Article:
Dustgil said:
so if i choose the z axis to be along the length of the rod then will omega work out like this?

$$\omega_{x} = cos(\alpha)$$
$$\omega_{y} = sin(\alpha)$$
No. If you choose the z axis along the rod, wouldn't ##\vec{\omega}## have a nonzero z component? The x and y components of ##\vec{\omega}## would depend on your choice of orientation of the x and y axes. Choose the orientation to simplify the calculation.

I guess you're suggesting that omega would go to zero along either the x or y axis. the moment of inertia around the z axis is zero so that would leave one component. I think you can choose the axes so that either x or y is orthogonal to the direction of omega. Is this the correct track?

Dustgil said:
I think you can choose the axes so that either x or y is orthogonal to the direction of omega. Is this the correct track?
Yes.

the moment of inertia around the z axis is zero so that would leave one component.
One component of what?

of the angular momentum.

Dustgil said:
of the angular momentum.
OK, yes.

Okay. I have to go into work now but the second part should just involve taking the derivative of the angular momentum, right? Not sure how that shakes out to both sin and cos in the term.

Dustgil said:
the second part should just involve taking the derivative of the angular momentum, right?
Yes, that's right (the time derivative).

## 1. What is meant by "rotating uniform rod about an arbitrary axis"?

When we say "rotating uniform rod about an arbitrary axis", we are referring to a rigid rod that is spinning around an axis that can be at any angle or direction relative to the rod. This is in contrast to a rotation about a fixed axis, such as the center of mass of the rod.

## 2. What is the significance of studying this type of rotation?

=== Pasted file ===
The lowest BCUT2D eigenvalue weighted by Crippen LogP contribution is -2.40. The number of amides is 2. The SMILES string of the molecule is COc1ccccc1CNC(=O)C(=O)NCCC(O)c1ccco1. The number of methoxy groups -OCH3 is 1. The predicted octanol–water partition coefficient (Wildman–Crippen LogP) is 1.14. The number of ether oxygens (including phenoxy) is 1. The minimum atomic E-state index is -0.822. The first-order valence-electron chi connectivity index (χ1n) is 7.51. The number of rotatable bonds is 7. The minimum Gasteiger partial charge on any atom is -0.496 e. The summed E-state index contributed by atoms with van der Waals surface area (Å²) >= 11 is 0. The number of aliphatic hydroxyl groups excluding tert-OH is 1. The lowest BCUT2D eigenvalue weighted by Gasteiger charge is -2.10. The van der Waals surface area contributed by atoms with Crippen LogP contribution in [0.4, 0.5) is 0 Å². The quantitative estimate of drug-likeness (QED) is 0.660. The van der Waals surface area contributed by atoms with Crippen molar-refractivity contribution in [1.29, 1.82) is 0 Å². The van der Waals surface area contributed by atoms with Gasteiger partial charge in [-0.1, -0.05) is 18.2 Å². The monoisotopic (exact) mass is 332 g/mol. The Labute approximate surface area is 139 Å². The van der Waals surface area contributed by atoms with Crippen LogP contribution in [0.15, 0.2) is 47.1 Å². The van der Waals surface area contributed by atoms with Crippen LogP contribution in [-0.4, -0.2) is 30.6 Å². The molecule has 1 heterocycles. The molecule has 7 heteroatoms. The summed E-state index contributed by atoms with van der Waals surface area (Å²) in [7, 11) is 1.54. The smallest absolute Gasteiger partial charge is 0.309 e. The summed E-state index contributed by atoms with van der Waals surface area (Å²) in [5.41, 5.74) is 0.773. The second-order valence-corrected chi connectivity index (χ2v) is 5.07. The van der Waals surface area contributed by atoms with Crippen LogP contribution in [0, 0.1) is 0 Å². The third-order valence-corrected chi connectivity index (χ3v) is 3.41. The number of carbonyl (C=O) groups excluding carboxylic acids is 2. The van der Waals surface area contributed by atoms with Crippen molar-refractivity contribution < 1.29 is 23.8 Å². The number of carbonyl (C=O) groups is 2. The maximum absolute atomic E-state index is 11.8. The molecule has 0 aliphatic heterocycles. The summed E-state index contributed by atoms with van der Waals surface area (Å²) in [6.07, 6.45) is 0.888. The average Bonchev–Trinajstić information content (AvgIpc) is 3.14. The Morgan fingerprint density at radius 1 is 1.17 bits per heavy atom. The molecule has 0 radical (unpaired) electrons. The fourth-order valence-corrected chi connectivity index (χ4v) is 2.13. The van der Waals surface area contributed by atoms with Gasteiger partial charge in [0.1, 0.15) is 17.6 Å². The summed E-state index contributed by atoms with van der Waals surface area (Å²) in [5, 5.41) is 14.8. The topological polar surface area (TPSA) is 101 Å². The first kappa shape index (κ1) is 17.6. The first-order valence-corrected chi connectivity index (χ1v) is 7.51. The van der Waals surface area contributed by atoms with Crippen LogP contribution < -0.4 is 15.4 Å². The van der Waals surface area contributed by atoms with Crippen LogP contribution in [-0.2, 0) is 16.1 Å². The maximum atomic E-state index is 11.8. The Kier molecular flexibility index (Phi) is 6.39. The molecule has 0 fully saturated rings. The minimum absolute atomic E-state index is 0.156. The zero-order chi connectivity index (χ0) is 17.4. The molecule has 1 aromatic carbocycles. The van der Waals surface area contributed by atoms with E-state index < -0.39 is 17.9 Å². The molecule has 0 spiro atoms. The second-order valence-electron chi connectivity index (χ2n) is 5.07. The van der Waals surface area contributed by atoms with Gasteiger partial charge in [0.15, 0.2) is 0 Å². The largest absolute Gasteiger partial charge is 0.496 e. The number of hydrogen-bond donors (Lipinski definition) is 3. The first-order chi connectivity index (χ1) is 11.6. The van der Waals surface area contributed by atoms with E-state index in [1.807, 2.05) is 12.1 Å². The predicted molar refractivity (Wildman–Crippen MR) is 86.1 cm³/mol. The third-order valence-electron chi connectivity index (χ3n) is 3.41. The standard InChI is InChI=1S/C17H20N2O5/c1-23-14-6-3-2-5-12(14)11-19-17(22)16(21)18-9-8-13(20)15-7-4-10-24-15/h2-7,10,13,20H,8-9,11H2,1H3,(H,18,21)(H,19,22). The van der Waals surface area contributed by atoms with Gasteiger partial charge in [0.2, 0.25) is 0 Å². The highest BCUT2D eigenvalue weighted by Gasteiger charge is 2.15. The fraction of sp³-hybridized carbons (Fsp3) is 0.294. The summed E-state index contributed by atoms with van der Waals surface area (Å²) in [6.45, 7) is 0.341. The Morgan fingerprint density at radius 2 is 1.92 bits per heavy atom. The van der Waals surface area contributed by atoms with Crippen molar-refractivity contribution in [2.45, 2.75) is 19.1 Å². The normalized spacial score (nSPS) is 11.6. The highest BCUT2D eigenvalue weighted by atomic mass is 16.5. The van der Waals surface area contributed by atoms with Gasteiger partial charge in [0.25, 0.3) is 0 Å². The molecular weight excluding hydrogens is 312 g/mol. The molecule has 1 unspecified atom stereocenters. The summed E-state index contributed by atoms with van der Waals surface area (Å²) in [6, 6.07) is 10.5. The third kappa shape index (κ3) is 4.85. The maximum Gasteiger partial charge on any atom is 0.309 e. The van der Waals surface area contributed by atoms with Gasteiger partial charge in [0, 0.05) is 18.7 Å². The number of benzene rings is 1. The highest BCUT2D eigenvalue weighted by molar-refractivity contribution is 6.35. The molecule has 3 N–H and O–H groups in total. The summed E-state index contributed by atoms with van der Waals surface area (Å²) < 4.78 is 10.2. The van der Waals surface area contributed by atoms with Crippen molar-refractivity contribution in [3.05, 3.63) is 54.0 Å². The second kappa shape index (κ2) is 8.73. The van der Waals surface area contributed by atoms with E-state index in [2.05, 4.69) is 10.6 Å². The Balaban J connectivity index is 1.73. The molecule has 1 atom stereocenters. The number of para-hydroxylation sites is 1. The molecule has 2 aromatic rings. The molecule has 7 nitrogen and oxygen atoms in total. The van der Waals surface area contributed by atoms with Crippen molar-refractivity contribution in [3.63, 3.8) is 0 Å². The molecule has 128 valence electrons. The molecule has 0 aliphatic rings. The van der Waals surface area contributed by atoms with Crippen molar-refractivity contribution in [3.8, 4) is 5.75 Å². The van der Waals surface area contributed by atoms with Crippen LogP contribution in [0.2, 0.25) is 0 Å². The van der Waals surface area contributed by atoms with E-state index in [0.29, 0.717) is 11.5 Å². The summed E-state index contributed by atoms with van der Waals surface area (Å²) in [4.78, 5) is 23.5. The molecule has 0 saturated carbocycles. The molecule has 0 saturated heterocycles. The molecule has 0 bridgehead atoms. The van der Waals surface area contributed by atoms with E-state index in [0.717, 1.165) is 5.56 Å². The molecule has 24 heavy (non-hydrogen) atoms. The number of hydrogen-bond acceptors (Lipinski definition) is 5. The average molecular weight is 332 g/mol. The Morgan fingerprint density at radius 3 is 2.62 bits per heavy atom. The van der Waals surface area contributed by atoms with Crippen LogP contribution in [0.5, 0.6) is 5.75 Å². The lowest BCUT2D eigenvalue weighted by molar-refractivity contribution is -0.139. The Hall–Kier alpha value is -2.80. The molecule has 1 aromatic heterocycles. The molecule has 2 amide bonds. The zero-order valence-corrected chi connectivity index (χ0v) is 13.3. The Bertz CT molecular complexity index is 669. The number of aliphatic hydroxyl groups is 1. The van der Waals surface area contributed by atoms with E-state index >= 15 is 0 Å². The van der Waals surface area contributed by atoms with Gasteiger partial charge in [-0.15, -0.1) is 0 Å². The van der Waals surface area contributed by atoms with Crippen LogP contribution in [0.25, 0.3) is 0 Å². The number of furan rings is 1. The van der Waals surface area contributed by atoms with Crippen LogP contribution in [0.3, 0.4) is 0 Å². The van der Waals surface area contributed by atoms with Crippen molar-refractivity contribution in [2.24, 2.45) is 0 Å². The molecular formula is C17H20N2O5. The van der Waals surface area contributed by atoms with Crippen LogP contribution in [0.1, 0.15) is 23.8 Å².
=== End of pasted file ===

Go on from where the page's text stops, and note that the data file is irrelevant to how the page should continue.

This type of rotation is important in understanding the dynamics and motion of objects in space. It also has practical applications in engineering and physics, such as in the design and analysis of rotating machinery.

## 3. How is the rotation of a uniform rod about an arbitrary axis different from a fixed axis rotation?

In a fixed axis rotation, the axis of rotation is fixed and the rod rotates around it. In an arbitrary axis rotation, the axis can be at any angle or direction, making it more complex to analyze. The mass distribution of the rod also plays a larger role in determining its rotational motion in this case.

## 4. What are some real-life examples of this type of rotation?

One example is the rotation of a spinning top. The top can rotate about its own axis, but it can also wobble or tilt as it spins. Another example is the rotation of a satellite in orbit, which can have multiple axes of rotation depending on its orientation and trajectory.

## 5. How is the angular velocity of a rotating uniform rod about an arbitrary axis calculated?

The angular velocity is the rate of change of the angular displacement of the rod. It can be calculated using the formula ω = Δθ/Δt, where ω is the angular velocity in radians per second, Δθ is the change in angular displacement in radians, and Δt is the change in time in seconds.